This weekend's nice weather gave me a good opportunity to dig the Ghia out from all the junk that has collected in the garage and get the area cleaned up so I can get back to work. I cleared out all the spiderwebs and dust and whatnot from under the car, and wiped everything down. I was disappointed to see more surface rust on some of the hardware than I would have expected from a year or two of sitting, but it's nothing that can't easily be dealt with. Just a good reminder that a car that doesn't get driven is still subject to the forces of entropy. The rear axles and suspension in particular are in need of some attention. I had cleaned off years of grease and road dirt in 2007, but of course that's what had been keeping the rust to a minimum, so I gotta get some new paint on there.

I uncovered the engine too and gave it a once over. The NOS intake manifold got a final sanding and several more coats of matte gray hi-temp paint, and now it's ready to be installed. I just have to find the gaskets. They're around here somewhere.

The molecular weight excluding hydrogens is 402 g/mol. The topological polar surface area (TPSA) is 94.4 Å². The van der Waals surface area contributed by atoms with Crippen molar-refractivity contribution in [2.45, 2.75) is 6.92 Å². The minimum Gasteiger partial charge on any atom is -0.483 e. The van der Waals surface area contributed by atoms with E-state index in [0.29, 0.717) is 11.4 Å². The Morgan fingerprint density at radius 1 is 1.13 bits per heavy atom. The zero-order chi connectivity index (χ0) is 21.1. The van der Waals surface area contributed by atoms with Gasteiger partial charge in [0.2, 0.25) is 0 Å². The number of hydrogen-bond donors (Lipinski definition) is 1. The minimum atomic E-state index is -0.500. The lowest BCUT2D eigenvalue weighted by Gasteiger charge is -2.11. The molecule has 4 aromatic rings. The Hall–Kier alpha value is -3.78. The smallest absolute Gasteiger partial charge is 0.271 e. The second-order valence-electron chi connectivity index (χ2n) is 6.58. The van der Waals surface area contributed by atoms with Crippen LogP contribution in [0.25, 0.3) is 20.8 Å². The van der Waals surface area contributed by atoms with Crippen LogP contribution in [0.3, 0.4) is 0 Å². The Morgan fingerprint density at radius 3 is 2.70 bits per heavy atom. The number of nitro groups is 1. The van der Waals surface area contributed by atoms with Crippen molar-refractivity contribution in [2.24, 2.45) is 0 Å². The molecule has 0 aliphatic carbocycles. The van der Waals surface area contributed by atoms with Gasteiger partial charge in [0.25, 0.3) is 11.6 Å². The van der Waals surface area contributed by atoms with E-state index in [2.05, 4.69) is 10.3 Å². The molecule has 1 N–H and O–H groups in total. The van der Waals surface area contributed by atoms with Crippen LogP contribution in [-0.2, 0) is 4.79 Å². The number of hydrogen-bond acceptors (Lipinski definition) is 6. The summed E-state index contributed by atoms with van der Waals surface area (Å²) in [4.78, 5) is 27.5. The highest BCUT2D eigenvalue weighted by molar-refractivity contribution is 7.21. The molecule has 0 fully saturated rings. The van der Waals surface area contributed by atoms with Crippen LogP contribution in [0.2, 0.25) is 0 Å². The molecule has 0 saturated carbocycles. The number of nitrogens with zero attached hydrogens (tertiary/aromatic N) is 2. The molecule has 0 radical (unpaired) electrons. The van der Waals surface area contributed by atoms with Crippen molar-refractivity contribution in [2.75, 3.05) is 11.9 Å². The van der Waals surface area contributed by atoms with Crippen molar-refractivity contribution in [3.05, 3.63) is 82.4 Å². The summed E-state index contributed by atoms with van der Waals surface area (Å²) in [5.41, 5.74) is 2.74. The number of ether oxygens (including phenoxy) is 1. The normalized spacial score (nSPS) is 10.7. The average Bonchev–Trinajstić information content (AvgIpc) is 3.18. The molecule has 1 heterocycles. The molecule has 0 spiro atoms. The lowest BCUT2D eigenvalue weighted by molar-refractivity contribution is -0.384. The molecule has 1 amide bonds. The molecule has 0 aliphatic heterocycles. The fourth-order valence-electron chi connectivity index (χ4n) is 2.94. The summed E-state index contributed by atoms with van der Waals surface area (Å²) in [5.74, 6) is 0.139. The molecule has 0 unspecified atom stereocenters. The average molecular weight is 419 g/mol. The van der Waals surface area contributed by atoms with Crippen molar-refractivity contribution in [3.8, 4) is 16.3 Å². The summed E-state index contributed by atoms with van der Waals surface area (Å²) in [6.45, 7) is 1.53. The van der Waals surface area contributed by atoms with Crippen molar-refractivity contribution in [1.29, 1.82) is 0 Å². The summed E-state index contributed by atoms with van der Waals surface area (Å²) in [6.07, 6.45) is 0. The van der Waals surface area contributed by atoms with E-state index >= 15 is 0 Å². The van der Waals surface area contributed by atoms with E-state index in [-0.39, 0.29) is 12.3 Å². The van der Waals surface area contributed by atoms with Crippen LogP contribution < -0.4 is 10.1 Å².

Finally, I removed all the gauges so I can take them to North Hollywood Speedometer for a restoration quote. I'm bracing myself for the shock.

Saturday, January 2, 2010

1500 Ghia featured in Gute Fahrt magazine, January 1962

The VW 1500 Karmann-Ghia made the cover of Gute Fahrt magazine in January 1962. Note the funky retouching on the cover photo—the steering wheel is hilarious. I think the driver of the car must have been removed from the image.

A one-page feature article inside offers a lot of praise for the Ghia, its unusual luggage accommodations in particular, and attributes the car's sporty handling to its low center of gravity. In yet another take on the clock/tach/speaker conundrum, the article says there's a place in the dash for a tach just to the left of the glove box, but it would be better to put it in the clock's position for visibility. I guess this tells us that the test car didn't have a radio and the purpose of the speaker grille wasn't clear. The one criticism is that the fog lights are too high to really be effective. It says the convertible version would probably be available to the public in the spring. If only!